The story of chocolate is a hedonistic tale of treasure and desire for dominance over the tiny cocoa bean.
Although, most of us think about chocolate in bars, truffles or as fudge, the first chocolate was consumed as a beverage. But to call chocolate merely a beverage is a serious injustice.
After all, the story of chocolate is a hedonistic tale of treasure and desire for dominance over the tiny cocoa bean. The Aztec and Mayan Indians used cocoa beans as currency, never dreaming that once ground and roasted, they would make a beverage that 200 years later Europeans would crave. Americans had to wait another 200 years for their lust to begin.
Spanish explorers thought enough of chocolate to load cargo ships with mountains of cocoa beans piled alongside precious metals, gold and gems. When they returned to Spain, the royalty adopted this mystical beverage as an elixir of the elite.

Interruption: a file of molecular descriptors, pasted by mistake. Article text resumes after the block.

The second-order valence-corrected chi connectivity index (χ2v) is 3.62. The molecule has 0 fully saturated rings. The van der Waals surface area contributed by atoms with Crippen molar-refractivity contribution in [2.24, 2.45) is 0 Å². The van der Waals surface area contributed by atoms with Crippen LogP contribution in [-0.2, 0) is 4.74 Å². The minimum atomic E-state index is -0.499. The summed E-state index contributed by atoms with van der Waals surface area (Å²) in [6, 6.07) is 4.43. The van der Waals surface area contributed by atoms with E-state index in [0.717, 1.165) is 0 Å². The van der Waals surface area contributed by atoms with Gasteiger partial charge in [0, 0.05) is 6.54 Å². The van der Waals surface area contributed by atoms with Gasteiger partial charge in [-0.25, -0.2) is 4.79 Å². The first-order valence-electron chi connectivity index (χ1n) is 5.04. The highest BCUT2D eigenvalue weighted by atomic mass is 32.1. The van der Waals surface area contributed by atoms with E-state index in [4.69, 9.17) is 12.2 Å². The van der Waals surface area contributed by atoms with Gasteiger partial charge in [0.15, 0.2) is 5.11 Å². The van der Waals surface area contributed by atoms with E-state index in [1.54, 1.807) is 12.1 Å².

To this day, I don’t understand why chocolate is so important to me. But it seems that for the past 50 years, it has always been there for me like a friend, never questioning or judging me.
As Valentine’s Day rapidly approaches, consider starting your morning with a cup of hot chocolate — real hot chocolate. I leave you with a favorite chocolate quote: “Chocolate is cheaper than therapy, and you don’t need an appointment.” I don’t know who said it, but clearly, it was a wise person.
—By Chef Steve Petusevsky
Buy the solid bars of Mexican or South American chocolate for this hot chocolate. A bit of crushed red pepper flakes or black peppers adds pizzazz.